The two cab' Grill led them to were about a hundred Ins yards from the other structures of St. Nasty, up on a platform facing a cove of smooth black water. Grill produced a kMe penknife and pulled up its thin blade to slide into the first cabin's door lock. It took four seconds to open the door. "I better check for snakes," he said before he disappeared into the darkness within. Two minutes later a generator rumbled to life around back and then elmfic lights flickered on. "No snakes," he announced when he returned to the door.

"Just a skin." He held the long gossamer thing up to show them.

"Who's sleepin' in this one?"

When neither of the bounty hunters responded, Arden up her courage and said, "I guess I am." She c the threshold. The pine-paneled interior was hot, humid, and smelled of mold. There was a broken-down plaid sofa, a couple of standing lamps that appeared to have been purchased from a garage sale sometime in 1967, and a latchen area with a rusty stove and sink. A hallway went back to what must be the sleeping area and-hopefully-an indoor bathroom. It would do for a few hours, until six o'clock.

"Shower and toilet's between the cabins," Grill said.

"Pipes are hooked to a [email protected], but I wouldn't drink the water. And you'd best keep the front and back doors locked.

Lots of feras 'round here can't be trusted."

Arden closed the door and locked it, then she pulled the sofa over in front of it. She found a switch that operated a ceiling fan, and turning it on helped cool the room some.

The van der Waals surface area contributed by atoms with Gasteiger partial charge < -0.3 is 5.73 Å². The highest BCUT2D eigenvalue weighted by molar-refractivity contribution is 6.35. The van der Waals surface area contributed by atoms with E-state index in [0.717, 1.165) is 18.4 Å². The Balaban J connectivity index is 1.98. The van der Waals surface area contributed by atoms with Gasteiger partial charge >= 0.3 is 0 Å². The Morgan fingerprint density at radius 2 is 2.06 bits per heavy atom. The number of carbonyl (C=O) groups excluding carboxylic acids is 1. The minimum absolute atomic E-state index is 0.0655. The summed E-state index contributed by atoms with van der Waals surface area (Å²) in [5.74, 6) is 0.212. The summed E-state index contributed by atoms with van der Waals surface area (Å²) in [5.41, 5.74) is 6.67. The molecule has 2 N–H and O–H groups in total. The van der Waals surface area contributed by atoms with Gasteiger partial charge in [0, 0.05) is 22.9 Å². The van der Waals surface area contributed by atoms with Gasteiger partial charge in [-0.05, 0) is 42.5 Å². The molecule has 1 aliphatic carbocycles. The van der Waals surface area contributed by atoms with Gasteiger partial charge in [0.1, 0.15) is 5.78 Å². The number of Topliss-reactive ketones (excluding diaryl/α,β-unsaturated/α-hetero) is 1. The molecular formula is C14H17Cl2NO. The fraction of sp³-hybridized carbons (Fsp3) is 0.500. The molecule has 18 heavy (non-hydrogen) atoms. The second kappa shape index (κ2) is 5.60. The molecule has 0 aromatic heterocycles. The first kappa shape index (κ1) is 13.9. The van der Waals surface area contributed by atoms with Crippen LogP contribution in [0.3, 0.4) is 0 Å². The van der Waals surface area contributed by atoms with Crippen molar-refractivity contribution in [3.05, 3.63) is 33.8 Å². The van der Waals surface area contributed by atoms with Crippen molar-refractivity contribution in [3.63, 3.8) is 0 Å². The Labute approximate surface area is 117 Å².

When the lights were on I in the second cabin, Grill came out grinning. "Looky here!' He raised his right arm to show Dan, Flint, and Pelvis the thick brown snake his hand had seized, the head squeezed between his fingers and the coils twined around his wrist. "Big al'sumbitch moccasin. Found him sleepin'under a oat. Ya'll step aside." He reared his arm back and flung the reptile past them into the water. It made a heavy splash. "Okay, you can go on in."

Flint guided Dan through the door first. The place was basically the same as the first cabin, a moldy-smelling assemblage of cheap furniture, pine-paneled walls, and a floor of rough planks. Pelvis entered @, his eyes peeled for creepy-aawlies. "Thing 'bout moccasins," Grill said, "is that for every one you see, there're three or four you don't.

They'll keep to themselves if you don't step on 'em, but I wouldn't let that dog go nosin' 'round, hear?"

"I hear," Pelvis answered.

"Tough luck for that girl, huh? I mean, the way her face is.

Awful hard to look at, but hard not to look at, too."

"Thanks for lattin' us in," Flint told him. "Good night."

"Alhighty. Don't let the bedbugs bite. Nor nothin' else."

Grill chuckled a little to himself, slid his hands into the pockets of his blue jmm, and started walking back in the direction they'd come.

Flint closed the door and latched it. "Here, keep this on him."

He gave Pelvis the derringer, then he took the cuffs and their key from his pocket and unlocked them. "Hands behind you."

"I'm gonna have to go pee in a minute," Dan said.

"Hands in front of you," Flint corrected him. "Grip 'em together."

"I gave you my word I wasn't gonna run. You don't have to-I, "Your word's not worth fifteen thousand dollars, so shut up."